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Upon initial glance, the media coverage for the U.K. based Sunday Assembly veers toward the hyperbolic with media outlets classifying this “atheist church” as a “megachurch” with its London congregation averaging 600 to 700 attendees. (According to the Hartford Institute for Religion Research, the term megachurch generally refers to a congregation with a sustained average weekly attendance of 2,000 persons or more.) The Daily Beast may not be factually accurate when they designate Sunday Assembly as “the fastest growing church.”
Yet this media hype points to a cultural shift documented by Pew Research where one out of five people in the United States now classify their religious affiliation as “none.”
Gretta Vosper, an out atheist who is found founder of the Canadian Centre for Progressive Christianity and a minister of West Hill Church in Toronto, places this surge of interest in Sunday Assembly within the larger cultural shift she’s observed transpiring more liberal congregations.
“Many people think that those who are interested in being part of an atheist church are religion haters –people who just want to express their anger toward traditional religion and the lies they believe they were told,” Vosper says. But they aren’t the people we’re seeing at West Hill. The people who are really looking for what we have to offer –a church that never uses the word “God,” talks about Jesus, or reads from the Bible –are those who want to be in a community that will inspire them to love, not hate. They want to be good, to live compassionately in a challenging and often hostile world. They want their children to grow up within a community that cares for them and will help them develop a positive value system by which to live. They want to change the world and make it better. Those are the kind of people we see in the pews at West Hill.”
Though Vosper, along with the Sunday Assembly co-founders Pippa Evans, and Sanderson Jones consider themselves to be atheists, they craft services designed to attract anyone looking to explore how they can live a life of meaning regardless of that person’s particular religious beliefs. Hence, though media outlets focus on the “atheistic” element of these churches, these leaders choose to deliver an inspirational message rather than proclaim an anti-God talk. When describing the ethos of Sunday Assembly, Jones paints with a broad brush. “I’d like to make this as un-atheistic as possible. Atheism is boring. We’re both post-religious.”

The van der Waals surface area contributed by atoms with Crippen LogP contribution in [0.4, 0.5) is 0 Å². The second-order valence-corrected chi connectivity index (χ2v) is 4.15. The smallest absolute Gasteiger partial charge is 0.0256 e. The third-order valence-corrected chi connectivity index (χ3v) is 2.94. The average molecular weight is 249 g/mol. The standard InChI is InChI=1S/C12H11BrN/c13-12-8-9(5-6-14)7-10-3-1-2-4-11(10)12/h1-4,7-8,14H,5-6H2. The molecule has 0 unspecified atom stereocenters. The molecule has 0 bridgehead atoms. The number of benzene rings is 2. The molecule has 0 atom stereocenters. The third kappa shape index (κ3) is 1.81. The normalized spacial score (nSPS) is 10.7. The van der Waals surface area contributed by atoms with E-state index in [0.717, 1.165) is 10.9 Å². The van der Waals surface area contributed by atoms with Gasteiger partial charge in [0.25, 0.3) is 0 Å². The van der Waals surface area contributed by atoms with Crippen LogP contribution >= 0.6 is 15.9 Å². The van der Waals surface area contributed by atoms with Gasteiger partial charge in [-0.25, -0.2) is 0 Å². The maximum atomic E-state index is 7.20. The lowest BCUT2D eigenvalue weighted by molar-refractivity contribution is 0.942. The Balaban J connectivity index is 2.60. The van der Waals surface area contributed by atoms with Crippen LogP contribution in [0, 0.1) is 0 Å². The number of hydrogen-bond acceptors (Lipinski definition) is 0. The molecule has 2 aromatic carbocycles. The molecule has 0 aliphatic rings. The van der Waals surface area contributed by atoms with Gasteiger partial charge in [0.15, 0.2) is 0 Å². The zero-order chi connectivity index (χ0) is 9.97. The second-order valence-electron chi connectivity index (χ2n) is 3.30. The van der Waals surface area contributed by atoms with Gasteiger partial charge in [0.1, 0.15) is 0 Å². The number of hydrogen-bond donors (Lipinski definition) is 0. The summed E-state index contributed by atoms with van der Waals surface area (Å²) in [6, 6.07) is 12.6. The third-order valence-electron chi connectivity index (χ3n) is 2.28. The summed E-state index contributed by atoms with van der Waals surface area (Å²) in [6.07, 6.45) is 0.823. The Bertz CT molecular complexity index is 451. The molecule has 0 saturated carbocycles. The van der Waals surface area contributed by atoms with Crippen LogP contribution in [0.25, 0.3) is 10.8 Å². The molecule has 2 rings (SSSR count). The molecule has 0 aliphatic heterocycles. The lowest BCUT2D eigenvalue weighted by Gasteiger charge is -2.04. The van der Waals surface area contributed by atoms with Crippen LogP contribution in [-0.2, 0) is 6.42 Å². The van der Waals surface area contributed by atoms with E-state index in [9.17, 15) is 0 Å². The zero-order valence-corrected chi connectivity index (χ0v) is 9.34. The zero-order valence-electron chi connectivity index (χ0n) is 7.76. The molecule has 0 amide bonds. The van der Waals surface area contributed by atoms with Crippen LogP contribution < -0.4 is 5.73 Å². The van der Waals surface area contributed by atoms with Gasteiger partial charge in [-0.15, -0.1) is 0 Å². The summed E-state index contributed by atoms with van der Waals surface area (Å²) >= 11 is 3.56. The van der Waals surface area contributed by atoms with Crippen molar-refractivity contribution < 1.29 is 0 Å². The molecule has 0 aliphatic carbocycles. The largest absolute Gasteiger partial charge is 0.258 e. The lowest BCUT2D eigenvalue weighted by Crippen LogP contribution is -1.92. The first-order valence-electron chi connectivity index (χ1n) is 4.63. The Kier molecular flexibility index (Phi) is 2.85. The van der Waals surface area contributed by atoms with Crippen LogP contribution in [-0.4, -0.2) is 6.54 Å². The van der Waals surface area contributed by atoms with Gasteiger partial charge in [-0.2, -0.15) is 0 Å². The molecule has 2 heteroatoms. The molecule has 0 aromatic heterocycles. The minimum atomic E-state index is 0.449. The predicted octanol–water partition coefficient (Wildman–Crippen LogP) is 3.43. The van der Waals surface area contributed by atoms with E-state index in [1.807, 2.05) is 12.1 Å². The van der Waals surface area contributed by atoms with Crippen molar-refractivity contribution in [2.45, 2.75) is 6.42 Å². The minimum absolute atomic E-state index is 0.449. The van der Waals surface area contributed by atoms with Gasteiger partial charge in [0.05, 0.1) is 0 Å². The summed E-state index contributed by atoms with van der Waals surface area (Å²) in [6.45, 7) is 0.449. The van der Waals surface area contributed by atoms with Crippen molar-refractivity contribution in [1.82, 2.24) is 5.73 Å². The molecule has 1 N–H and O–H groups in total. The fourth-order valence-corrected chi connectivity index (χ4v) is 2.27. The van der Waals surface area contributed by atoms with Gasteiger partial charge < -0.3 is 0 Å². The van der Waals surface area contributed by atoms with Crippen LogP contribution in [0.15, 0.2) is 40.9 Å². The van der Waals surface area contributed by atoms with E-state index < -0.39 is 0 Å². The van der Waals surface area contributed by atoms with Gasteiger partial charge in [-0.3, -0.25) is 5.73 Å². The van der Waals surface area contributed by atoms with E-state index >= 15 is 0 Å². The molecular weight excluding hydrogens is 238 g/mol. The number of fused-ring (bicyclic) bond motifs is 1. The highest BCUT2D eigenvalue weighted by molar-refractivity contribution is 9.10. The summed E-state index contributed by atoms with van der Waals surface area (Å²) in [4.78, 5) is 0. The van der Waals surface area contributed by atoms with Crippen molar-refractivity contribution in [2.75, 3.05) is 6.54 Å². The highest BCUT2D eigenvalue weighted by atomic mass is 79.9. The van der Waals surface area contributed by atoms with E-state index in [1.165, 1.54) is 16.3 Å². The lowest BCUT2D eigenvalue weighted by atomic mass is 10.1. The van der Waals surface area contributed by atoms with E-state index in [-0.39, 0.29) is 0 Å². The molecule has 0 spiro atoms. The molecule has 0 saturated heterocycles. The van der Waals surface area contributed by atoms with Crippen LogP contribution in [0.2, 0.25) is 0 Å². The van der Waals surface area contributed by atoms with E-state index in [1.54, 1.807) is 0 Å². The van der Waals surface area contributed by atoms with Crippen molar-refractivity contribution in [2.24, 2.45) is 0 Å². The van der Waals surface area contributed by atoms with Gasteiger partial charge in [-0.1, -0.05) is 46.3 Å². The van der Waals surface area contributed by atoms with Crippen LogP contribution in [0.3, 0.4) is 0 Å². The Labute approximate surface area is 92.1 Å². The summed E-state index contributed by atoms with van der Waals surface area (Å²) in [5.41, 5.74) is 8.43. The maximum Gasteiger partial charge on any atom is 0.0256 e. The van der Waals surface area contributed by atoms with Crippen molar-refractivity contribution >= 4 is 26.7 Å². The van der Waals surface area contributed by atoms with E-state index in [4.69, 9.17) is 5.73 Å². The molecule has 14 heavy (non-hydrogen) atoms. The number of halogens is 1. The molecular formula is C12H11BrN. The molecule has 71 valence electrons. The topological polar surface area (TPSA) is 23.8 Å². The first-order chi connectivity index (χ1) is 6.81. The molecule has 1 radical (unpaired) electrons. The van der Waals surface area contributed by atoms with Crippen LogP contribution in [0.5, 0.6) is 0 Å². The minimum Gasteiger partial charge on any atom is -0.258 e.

While Jones leads a more rockstar-studded show than the more traditional services Vosper conducts, she views his work within the context of a growing group of godless congregations such as those founded by Mike Aus, Jerry DeWitt, and the Humanist Chaplaincy at Harvard. Within these communities, one finds seekers looking to explore what it means to live a life of meaning that seeks to build right relationships with each other without any reference to God.
In my coverage of global emerging church, I observed a similar phenomenon transpiring in Christian circles. While the media continues to focus their attention on publisher driven Christian hipster author/speaker shows, this coverage obscures the transformative work done at the margins by collectives like the Portland based The Bridge and Portland Abbey. These grassroots groups create spaces that allow people to embrace the mystery of life through the arts in whatever ways speak to them.
Ryan Bell, Founder and Director, Communitas Congregations, expounds on this shift away from God-talk within some Christian settings. “I’m seeing an interest in developing a congregation that, in its liturgy and ministry in its neighborhood, approaches the mystery with humility. Whether you call that mystery God, or god, or life and the universe, the important thing is to recognize that dogma–the insistence that I and my group have defined the mystery perfectly, or at least sufficiently to demand others believe it in order to be in the group–is problematic.”
So what might happen if we turn off the white noise from the media determined to label every spiritual movement a fad albeit “atheist church” or “hipster Christianity” and tune in to what’s actually happening on the ground? Stay tuned.
Image courtesy of Fibonacci Blue.